Inspired by her father, a professor at Edgewood College in Madison, Wisconsin, who instilled the value of teaching and sharing, Hong soon began to add classes to her gallery. The response was overwhelming, and soon became too large for her to manage. So she rented a space next door and trained employees to spread the joy of working in this unique glass assemblage technique. Hong quickly discovered she had stumbled on a new business model where people of all ages can come and create their own expressive pieces in an accessible "Do-It-Yourself"-style art boutique she calls the ShardShop. Her students are given safety goggles and gloves and then peruse the color coordinated crushed glass “ShardBar” for the pieces they wish to use. “[The ShardBar] looks like a bunch of jelly beans from afar,” Hong said. There are currently two of these ShardShop locations in Florida, and one in New Orleans. In July 2018, in response to a growing interest and demand in her product, she launched an online version of the boutique - ShardWorx - her new name for the process she works in since as she describes, “It’s not a mosaic, and it’s not glass art because when you say glass art you think blown glass”. Three different art kits are available for purchase - the "Mini", "Foundation", and "Premium" - so you can work in this material at home. More sophisticated than a coloring book, ShardWorx provides assorted tools such as nippers, dyed and crushed glass, canvas and either non-toxic glue in the "Mini" and "Foundation" kits or resin in the "Premium" package in addition to à la carte items and online tutorials.
The glass she uses is all recycled and re-purposed glass from donations and thrift stores as well as from estate sales where she finds buckets of old glass for a dollar. She also sources scrap glass from local glass blowers or on eBay. “You can use anything!” explains Hong, “It doesn’t have to be high quality or specially sourced. You can bring in jam jars or wine bottles - people have a lot of those”. Her work does not hide the recycled quality of the glass combining sometimes clunky and sometimes delicate pieces to sit atop a painted scene, inspiring viewers to never look at a broken piece of glass the same way.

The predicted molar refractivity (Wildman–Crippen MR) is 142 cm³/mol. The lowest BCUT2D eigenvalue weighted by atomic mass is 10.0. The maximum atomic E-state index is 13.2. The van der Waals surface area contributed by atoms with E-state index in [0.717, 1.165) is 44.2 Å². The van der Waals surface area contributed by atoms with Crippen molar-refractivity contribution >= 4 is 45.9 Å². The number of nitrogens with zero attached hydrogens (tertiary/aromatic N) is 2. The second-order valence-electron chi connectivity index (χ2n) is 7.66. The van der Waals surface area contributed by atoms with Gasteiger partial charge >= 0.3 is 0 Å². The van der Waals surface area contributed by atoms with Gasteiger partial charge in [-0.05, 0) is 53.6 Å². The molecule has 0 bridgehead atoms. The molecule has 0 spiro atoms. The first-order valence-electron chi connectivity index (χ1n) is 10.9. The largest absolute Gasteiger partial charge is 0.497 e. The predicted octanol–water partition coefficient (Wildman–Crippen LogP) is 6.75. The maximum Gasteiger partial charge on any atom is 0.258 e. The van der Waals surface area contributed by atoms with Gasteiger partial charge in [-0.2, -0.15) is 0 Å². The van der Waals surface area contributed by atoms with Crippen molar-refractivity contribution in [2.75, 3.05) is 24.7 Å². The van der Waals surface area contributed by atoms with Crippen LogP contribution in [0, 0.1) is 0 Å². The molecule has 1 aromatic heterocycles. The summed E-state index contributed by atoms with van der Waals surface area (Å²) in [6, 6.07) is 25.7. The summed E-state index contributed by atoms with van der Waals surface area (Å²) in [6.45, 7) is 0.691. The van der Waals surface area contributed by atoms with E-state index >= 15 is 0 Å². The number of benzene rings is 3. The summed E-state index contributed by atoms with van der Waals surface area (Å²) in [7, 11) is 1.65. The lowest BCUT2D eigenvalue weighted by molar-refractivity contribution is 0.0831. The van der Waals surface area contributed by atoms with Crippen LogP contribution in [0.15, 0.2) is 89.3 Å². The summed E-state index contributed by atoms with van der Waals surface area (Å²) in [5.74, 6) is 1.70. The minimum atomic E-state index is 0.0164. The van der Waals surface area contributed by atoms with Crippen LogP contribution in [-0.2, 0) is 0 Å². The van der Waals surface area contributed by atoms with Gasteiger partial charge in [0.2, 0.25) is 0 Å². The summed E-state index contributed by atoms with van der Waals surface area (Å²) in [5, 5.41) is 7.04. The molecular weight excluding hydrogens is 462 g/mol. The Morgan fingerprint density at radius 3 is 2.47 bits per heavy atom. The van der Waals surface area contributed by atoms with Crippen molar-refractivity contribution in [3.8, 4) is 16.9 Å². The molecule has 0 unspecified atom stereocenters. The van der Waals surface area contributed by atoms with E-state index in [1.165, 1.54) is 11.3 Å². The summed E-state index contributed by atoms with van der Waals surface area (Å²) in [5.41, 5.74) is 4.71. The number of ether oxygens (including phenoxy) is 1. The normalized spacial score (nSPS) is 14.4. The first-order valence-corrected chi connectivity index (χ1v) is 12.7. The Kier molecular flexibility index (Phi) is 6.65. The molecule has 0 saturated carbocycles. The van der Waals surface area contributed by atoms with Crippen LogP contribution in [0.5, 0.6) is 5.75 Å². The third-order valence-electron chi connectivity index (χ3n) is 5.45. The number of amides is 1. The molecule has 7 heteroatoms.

Mary Hong has found a creative way to support herself in her many roles. All her enterprises are closely intertwined; she uses this moment in her life to teach her boys, who also participate in classes, about small business and that “what they can create with their hands can turn into money that goes into the bank; they see the reward to the labor”. In addition, Hong hangs her own artwork in the classrooms, inspiring students who may just be beginning their journey in the art world, and providing insight into her own process.
Mary Hong estimates she creates about 2,000 pieces a year, an astounding number, although she praises her assistants who "keep the studio well planned out and organized so that when I am creating I can be very fast." She has just finished 40 pieces that are going to Ki’i Gallery locations on Maui, Hawaii, and is currently working on original artwork for John-Richard a luxury home furnishings manufacturer that reproduces her pieces in large quantities as affordable decorative artwork. Although she produces an enormous quantity, she prefers those pieces that incorporate unique pieces of glass. Her favorite at the moment is a large 3-by-5 foot ShardWorx of a pig name Beulah that uses a distinct pink floral china set currently hanging in her gallery in Grayton, Florida.